New program gives CPS grads advantage in job market

By Contributing Writer

by Elizabeth Earl, Contributing Writer

Graduates of Chicago Public Schools may have an advantage in finding city jobs, thanks to a new initiative proposed by Mayor Rahm Emanuel.

The plan, introduced on Sept. 29, would offer what city officials called a “leg up” to CPS graduates by requiring that they make up 20 percent of applicant pools for city jobs. According to mayoral spokeswoman Caroline Weisser, this is good news for past and future graduates of CPS.

“This new hiring preference encourages our students to stay in school and get their diploma so they are prepared for college and a career,” Emanuel said in a written statement.

However, the program doesn’t ensure graduates a job. Weisser explained not every city department has to participate in the program, and department managers must specify if they want the initiative applied to their pool of applicants.

Since taking office, Emanuel has also proposed changes to CPS hiring practices and pushed through a longer school day and academic calendar.

In September, CPS projected its 2013 graduation rate will be 60.6 percent and stated that 59.5 percent of 2011 graduates are now enrolled in college. In an Oct. 5 press release, CPS announced that last year’s dropout rate decreased 0.5 percent to the lowest figure on record.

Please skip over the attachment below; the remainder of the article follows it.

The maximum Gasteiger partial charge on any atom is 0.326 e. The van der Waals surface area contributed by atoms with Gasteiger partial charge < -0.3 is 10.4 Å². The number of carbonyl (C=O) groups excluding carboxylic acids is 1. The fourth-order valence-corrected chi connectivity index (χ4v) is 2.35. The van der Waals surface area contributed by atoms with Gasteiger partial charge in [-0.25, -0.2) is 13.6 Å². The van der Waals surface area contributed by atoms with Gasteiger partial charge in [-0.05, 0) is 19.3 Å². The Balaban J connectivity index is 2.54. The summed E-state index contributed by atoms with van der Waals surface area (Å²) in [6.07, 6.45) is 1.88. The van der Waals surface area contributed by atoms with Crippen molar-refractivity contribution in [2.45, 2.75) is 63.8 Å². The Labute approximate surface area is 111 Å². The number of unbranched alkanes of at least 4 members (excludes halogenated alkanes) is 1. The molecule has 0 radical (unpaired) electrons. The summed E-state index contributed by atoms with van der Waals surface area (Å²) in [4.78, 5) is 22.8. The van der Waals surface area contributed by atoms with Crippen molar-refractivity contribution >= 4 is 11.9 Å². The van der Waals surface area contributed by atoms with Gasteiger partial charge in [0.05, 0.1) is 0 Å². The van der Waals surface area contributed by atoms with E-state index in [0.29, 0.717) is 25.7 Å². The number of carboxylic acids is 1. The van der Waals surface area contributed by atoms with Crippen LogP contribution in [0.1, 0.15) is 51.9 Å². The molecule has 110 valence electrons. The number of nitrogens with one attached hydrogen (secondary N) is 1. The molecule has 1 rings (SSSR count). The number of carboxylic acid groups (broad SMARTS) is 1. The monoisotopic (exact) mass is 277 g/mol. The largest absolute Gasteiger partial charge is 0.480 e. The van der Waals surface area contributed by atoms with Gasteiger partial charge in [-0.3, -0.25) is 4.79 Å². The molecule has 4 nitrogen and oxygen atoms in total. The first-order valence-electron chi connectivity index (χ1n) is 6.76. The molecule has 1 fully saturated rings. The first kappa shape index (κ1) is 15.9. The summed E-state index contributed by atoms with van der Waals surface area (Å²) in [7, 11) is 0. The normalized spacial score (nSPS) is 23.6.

“Obviously, [the graduation rate] might go up if [students] think they’re more liable to get jobs,” said Tianna Rosa, a junior journalism major who graduated from a CPS school on the Northwest Side. “Not a lot of people graduated [from my school]. The curriculum sucked … It didn’t really focus on helping the students.”

Rosa added that she felt her high school’s administration was the main problem and alleges that the principal cut out many clubs.

“I guess that was her way of making people focus on their studies,” she said.

The city is in need of better-educated workers with more skills, said World Business Chicago program coordinator Melissa McNeal. According to Emanuel’s 10-point Plan for Economic Growth and Jobs Implementation, officially adopted in March, 60 percent of municipal jobs require a high school diploma and some college experience, but only 54 percent of Chicago residents meet those requirements. Giving CPS students a hiring preference may help fill these gaps, according to McNeal.

The mayor’s plan also includes a fellowship program designed to bring the “rising stars” of the business world to municipal jobs. The fellows will work for three to six months under the supervision of the mayor’s office and in partnership with World Business Chicago.

“The way the model has been before is we churn out people, and they go and try to figure out what job they fit into,” said McNeal, who is also chairwoman of the fellowship program. “The intent is to make it possible to accomplish the plan so its objectives achieve growth for Chicagoland.”

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